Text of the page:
Dr. Weinberg: Well, the thing that struck me was that she was extraordinarily unkempt. She had this big bulky sweater on, her hair was sort of greasy and matted. So that was sort of weird. And trying to talk with her is almost impossible.
AA: What did she say was bothering her?
DW: Well, she said she had chronic abdominal pain, her stomach hurt.
AA: And that’s it, my stomach hurts?
DW: My stomach hurts. Where does it hurt? All over. When does it hurt? All the time. Does anything make it worse or better? I don’t know.
I mean there was nothing, there was nothing helpful coming forth no matter what questions I asked. So this very quickly in my mind looks like a completely hopeless case. That I wasn’t going to be able to do anything.
AA: He was the third gastroenterologist she had been to. They had tried every medicine, run every test. And he was out of questions about her stomach pain.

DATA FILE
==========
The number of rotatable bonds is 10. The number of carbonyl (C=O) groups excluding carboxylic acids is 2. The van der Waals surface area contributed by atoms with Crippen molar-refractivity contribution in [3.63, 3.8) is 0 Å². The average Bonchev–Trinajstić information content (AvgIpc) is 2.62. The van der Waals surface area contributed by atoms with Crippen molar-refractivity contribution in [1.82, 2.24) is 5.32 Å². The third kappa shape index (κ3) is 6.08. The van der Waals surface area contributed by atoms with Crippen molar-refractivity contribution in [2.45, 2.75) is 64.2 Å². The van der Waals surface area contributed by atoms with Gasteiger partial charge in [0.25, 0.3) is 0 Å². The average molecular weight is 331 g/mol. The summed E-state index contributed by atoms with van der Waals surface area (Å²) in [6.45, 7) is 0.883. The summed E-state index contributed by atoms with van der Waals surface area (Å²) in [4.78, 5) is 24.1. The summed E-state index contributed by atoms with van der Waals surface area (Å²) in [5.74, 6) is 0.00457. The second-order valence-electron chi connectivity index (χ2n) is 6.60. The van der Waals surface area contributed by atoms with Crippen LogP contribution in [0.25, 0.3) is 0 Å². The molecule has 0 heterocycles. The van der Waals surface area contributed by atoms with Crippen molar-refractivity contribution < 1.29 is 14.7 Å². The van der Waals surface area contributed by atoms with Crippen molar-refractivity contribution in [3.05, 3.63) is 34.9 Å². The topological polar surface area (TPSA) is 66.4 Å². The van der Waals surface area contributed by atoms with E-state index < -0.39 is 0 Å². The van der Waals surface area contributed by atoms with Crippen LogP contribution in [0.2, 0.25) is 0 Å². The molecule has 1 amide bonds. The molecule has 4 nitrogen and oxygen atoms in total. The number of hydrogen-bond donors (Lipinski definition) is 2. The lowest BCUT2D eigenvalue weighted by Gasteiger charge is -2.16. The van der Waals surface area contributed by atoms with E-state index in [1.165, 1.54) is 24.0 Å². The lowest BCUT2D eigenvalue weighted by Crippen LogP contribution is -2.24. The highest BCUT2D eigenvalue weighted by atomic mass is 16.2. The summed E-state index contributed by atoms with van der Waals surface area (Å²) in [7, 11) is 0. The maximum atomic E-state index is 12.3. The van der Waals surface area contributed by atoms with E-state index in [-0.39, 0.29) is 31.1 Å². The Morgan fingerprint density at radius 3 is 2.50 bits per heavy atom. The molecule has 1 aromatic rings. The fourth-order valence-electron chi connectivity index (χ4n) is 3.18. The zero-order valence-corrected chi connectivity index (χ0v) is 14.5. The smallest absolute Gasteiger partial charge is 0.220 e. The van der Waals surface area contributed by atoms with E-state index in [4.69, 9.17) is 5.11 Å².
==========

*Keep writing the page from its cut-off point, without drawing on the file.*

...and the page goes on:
DW: So I asked what she did for a living. And she said she ran her father’s bakery. So I said, well, I love pastries. You know, I go to the French Gourmet Bakery all the time to get their Napoleons, they’re so good. And this like, clicked a switch on with this young woman. She just looked up with fire in her eyes. And said, I wouldn’t feed a Napoleon from the French Gourmet Bakery to a dog.
DW: So to this led to about 10 minutes of animated conversation.
AA: And there’s no part of you that’s saying this is so off topic we’re supposed to be talking about why she feels sick?
DW: No, I really like pastry.
AA: (Laughs) So you’re in for this conversation about pastry?
DW: I’m in. I want to go to this bakery now. So where is it? What time does it open? Are you going to be there? It’s was just… wow.
AA: Where can I get more Napoleons?
DW: Right. Abdominal pain is getting me nowhere. Napoleons and pastries, now we got some place to visit this weekend. So this was great.
DW: Then all of a sudden, that was it.
AA: That was it?
DW: She was quiet again. There I am, I have a weekend destination for pastry and a patient I have absolutely no idea what’s wrong with.
AA: In that ten minute conversation, Dr. Weinberg learned that this patient was a devout Catholic, she was an artisanal baker, and Italian. But he had no new ideas on what would help her symtoms.